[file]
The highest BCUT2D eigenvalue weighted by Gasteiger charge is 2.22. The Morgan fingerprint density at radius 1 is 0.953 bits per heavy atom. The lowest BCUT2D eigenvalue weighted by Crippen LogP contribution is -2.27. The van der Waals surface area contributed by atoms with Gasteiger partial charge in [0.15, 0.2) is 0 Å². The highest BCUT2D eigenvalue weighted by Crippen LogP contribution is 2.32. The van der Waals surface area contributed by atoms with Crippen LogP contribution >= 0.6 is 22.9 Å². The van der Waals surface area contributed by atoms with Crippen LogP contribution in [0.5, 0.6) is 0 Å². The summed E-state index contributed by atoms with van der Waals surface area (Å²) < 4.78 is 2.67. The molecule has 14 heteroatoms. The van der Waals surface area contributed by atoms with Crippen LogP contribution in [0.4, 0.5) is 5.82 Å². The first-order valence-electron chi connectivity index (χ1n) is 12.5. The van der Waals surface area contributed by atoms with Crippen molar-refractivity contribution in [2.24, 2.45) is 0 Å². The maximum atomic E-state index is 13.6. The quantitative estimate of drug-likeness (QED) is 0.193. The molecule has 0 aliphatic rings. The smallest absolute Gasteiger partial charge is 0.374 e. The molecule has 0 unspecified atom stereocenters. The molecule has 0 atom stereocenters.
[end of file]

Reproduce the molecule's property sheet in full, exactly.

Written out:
The highest BCUT2D eigenvalue weighted by Gasteiger charge is 2.22. The Morgan fingerprint density at radius 1 is 0.953 bits per heavy atom. The lowest BCUT2D eigenvalue weighted by Crippen LogP contribution is -2.27. The van der Waals surface area contributed by atoms with Gasteiger partial charge in [0.15, 0.2) is 0 Å². The highest BCUT2D eigenvalue weighted by Crippen LogP contribution is 2.32. The van der Waals surface area contributed by atoms with Crippen LogP contribution >= 0.6 is 22.9 Å². The van der Waals surface area contributed by atoms with Crippen LogP contribution in [0.5, 0.6) is 0 Å². The summed E-state index contributed by atoms with van der Waals surface area (Å²) < 4.78 is 2.67. The molecule has 14 heteroatoms. The van der Waals surface area contributed by atoms with Crippen LogP contribution in [0.4, 0.5) is 5.82 Å². The first-order valence-electron chi connectivity index (χ1n) is 12.5. The van der Waals surface area contributed by atoms with Crippen molar-refractivity contribution in [2.24, 2.45) is 0 Å². The maximum atomic E-state index is 13.6. The quantitative estimate of drug-likeness (QED) is 0.193. The molecule has 0 aliphatic rings. The smallest absolute Gasteiger partial charge is 0.374 e. The molecule has 0 unspecified atom stereocenters. The molecule has 0 atom stereocenters.